The news of college basketball fixes that broke last week has been six months in the making. It will take at least six more weeks to unwind. There will be:
•Exposure of more bribers and players.
•Involvement of a number of southern state universities.
•Involvement of players and teams in both major postseason tournaments: the NCAA and the NIT.
On Monday of this week, New York City detectives were sent to the University of North Carolina and Philadelphia's LaSalle College to bring in several players for questioning. By Monday, too, it developed that three students at the University of Connecticut—not one—had been questioned. They are Captain Pete Kelly and Glenn Cross of the basketball team and football co-captain Bill Minnerly.
The office of New York District Attorney Frank Hogan has been investigating college basketball for two years, but work on this specific case began last September 24. That was the day a New York gambler named Aaron Wagman was arrested in Florida after trying to bribe a University of Florida player to fix a football game. Wagman was released on $20,000 bail but was put under surveillance. He led the detectives all over the country, until the scope of his operation became clear.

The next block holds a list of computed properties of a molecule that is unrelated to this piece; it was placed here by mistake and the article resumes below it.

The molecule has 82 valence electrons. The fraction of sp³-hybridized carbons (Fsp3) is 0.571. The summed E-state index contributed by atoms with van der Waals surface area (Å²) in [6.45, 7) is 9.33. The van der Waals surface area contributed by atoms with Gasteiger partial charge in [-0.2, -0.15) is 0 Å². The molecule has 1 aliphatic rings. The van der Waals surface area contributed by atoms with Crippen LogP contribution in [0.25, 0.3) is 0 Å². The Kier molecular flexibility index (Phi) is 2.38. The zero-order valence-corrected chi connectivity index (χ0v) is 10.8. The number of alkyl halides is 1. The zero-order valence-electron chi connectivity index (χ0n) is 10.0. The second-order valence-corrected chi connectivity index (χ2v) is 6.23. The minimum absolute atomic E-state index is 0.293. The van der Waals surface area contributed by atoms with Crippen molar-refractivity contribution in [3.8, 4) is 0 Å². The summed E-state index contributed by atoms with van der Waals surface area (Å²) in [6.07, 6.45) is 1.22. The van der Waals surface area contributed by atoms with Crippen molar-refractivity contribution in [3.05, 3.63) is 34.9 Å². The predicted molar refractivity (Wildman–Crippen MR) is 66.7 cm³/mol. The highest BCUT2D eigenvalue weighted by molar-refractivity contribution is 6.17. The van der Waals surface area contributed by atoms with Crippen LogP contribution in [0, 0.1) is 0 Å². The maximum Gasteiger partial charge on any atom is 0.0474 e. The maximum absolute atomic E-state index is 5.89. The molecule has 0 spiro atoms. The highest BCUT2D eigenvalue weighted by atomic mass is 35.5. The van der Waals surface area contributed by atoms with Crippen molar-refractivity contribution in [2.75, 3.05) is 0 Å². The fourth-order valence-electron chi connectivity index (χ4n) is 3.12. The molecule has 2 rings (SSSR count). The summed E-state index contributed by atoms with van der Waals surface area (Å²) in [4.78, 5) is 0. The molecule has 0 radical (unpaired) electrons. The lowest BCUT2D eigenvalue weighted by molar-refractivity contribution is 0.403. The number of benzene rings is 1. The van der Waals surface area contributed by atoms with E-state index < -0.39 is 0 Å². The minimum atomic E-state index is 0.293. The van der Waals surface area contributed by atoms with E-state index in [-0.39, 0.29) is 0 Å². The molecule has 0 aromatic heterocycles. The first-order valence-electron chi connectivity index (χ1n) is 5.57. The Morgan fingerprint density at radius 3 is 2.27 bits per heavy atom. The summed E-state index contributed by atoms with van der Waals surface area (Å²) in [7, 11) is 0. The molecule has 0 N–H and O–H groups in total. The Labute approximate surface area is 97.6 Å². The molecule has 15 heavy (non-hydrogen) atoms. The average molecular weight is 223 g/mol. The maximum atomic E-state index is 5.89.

Wagman rarely dealt directly with the athletes he bribed. He had "contact men," nearly always fellow students of the athletes, on a dozen campuses. Such a student would call Wagman in New York when he and the player were ready to fix a game. Wagman, who had little working capital, would then go to a big-time gambler and borrow enough money to pay the bribes involved and to make his own bets. Wagman then sent $2,000 to his contact man, to be split evenly between him and the player. The player was also instructed to act out an agreed-upon signal just before the game started—say, bending over and tying his left sneaker—as final evidence that everything was set. By that time, Wagman and his gambler friend would have their bets down.
To understand how the betting took place, assume that the game Wagman fixed was between Team A and Team B. Team A was favored to win by 10 points. That meant bookies would accept your bet if you thought Team A would win by more than 10 points. Wagman had told his bribed player—on Team B—that his team must lose by at least 15 points. Therefore he bet, confidently, on Team A, giving 10 points.
As the money Wagman and his gambler friend—and possibly his friends—bet on Team A poured in, the bookies would alter the line to protect themselves. Team A would become an 11-point favorite, then 12, then 13, until the bookies took the game "off the boards," which meant they would take no more bets. Wagman had made bets at all the point spreads, and if the fix worked, as it usually did, he won them all.
The New York detectives were just completing their case against Wagman and another fixer named Joseph Hacken last week when they discovered something that forced them to act quickly. Wagman had applied for a passport, was obviously preparing to leave the country.